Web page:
A HACKER has managed to run a playable Super NES game on actual unmodified NES hardware.
The hacker managed to achieve the reserve emulation without even touching the NES hardware itself as it's done within the game cartridge, which is running the reverse emulation through a heavily customised circuit board from China which cost around £8. There's then a compact, multi-core Raspberry Pi 3 attached to take care of the actual Super NES emulation.
The Raspberry Pi essentially replaces the PPU portion of the cartridge and connects to the NES via a custom-coded EEPROM chip. This then communicates with the system, telling it how to process and display what would normally be graphical data that would be too big to process. The only thing that remains unmodded is the CIC "copyright" chip from the original cartridge, which is there to help get around the hardware's lockout chip.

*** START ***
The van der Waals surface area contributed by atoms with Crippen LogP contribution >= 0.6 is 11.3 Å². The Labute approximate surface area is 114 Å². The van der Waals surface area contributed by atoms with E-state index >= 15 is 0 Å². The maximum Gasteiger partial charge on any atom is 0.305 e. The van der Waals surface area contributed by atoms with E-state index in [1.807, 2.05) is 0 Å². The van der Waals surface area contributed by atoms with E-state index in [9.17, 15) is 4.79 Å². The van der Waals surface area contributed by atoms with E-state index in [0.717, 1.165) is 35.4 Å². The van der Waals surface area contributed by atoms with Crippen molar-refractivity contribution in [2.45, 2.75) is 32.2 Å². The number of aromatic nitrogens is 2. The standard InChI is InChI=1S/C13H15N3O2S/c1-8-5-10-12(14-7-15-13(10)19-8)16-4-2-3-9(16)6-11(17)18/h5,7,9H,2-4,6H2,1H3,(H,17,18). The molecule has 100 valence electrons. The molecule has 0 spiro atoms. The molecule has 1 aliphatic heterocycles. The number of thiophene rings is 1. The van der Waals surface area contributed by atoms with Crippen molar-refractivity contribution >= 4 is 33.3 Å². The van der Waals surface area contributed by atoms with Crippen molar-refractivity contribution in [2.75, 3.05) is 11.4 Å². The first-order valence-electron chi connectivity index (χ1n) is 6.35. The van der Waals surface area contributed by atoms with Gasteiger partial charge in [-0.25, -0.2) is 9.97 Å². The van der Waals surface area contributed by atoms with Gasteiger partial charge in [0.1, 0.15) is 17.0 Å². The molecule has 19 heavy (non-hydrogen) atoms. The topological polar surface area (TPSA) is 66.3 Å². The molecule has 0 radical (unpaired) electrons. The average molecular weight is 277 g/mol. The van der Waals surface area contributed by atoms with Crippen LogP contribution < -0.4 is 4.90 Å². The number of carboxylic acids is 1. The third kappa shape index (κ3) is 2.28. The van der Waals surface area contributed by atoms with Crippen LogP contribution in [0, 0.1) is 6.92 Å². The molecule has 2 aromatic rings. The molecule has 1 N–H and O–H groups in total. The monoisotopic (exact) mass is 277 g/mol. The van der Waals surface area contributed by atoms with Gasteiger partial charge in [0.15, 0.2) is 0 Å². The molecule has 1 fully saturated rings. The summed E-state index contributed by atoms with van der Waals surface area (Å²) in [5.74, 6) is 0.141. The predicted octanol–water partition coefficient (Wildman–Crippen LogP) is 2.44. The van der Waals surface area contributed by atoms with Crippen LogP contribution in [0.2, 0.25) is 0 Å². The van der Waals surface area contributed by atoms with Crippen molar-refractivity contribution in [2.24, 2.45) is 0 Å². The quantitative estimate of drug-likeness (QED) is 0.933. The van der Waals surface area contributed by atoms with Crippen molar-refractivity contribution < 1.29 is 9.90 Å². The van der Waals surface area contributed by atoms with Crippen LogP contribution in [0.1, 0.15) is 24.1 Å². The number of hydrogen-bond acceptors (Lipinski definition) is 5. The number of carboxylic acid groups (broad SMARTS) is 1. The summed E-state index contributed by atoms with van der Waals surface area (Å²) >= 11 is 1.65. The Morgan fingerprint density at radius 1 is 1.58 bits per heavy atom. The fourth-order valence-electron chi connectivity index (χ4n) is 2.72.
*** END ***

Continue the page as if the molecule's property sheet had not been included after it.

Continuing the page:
However, Reddit users don't seem to be so impressed by the feat.
One member, Gamepenuin, said the reverse emulation doesn't deserve to be making so many headlines.
"I don't think this should be making so many headlines personally, the SNES games aren't running on the NES console itself like these clickbait titles imply, they're running on a raspberry pi in the cartridge, which then routes its video output through the NES console," the member pointed out.
However, user MrRom92 retorted: "To get the video output through the NES console though is still a big achievement. It still has to essentially create and process data that can be fed to the NES PPU.
"To even have this done so quickly that a game from another console is actually running at a playable framerate is also a huge achievement." µ
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